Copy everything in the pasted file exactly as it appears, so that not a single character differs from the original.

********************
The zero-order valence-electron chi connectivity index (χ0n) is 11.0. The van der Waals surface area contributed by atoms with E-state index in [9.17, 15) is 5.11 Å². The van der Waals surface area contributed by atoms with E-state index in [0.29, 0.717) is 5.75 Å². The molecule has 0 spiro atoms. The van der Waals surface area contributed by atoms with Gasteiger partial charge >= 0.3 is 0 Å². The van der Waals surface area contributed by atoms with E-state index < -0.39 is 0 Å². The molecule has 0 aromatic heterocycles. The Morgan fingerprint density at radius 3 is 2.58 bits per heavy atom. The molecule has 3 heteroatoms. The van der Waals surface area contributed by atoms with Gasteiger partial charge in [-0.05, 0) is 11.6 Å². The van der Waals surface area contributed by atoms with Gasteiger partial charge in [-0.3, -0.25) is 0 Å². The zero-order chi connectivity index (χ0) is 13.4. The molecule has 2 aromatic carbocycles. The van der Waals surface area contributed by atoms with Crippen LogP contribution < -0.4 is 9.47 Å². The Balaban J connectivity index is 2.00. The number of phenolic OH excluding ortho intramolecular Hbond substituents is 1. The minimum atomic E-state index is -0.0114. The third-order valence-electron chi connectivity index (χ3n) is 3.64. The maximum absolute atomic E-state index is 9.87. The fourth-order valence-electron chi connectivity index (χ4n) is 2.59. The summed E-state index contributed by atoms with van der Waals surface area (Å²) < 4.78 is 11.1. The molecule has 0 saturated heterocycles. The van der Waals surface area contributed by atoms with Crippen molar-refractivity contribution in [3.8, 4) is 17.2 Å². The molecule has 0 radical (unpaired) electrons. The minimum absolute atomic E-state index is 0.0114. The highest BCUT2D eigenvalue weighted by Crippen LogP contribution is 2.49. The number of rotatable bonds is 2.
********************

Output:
The zero-order valence-electron chi connectivity index (χ0n) is 11.0. The van der Waals surface area contributed by atoms with E-state index in [9.17, 15) is 5.11 Å². The van der Waals surface area contributed by atoms with E-state index in [0.29, 0.717) is 5.75 Å². The molecule has 0 spiro atoms. The van der Waals surface area contributed by atoms with Gasteiger partial charge >= 0.3 is 0 Å². The van der Waals surface area contributed by atoms with E-state index < -0.39 is 0 Å². The molecule has 0 aromatic heterocycles. The Morgan fingerprint density at radius 3 is 2.58 bits per heavy atom. The molecule has 3 heteroatoms. The van der Waals surface area contributed by atoms with Gasteiger partial charge in [-0.05, 0) is 11.6 Å². The van der Waals surface area contributed by atoms with Gasteiger partial charge in [-0.3, -0.25) is 0 Å². The zero-order chi connectivity index (χ0) is 13.4. The molecule has 2 aromatic carbocycles. The van der Waals surface area contributed by atoms with Crippen LogP contribution < -0.4 is 9.47 Å². The Balaban J connectivity index is 2.00. The number of phenolic OH excluding ortho intramolecular Hbond substituents is 1. The minimum atomic E-state index is -0.0114. The third-order valence-electron chi connectivity index (χ3n) is 3.64. The maximum absolute atomic E-state index is 9.87. The fourth-order valence-electron chi connectivity index (χ4n) is 2.59. The summed E-state index contributed by atoms with van der Waals surface area (Å²) < 4.78 is 11.1. The molecule has 0 saturated heterocycles. The van der Waals surface area contributed by atoms with Crippen molar-refractivity contribution in [3.8, 4) is 17.2 Å². The molecule has 0 radical (unpaired) electrons. The minimum absolute atomic E-state index is 0.0114. The highest BCUT2D eigenvalue weighted by Crippen LogP contribution is 2.49. The number of rotatable bonds is 2.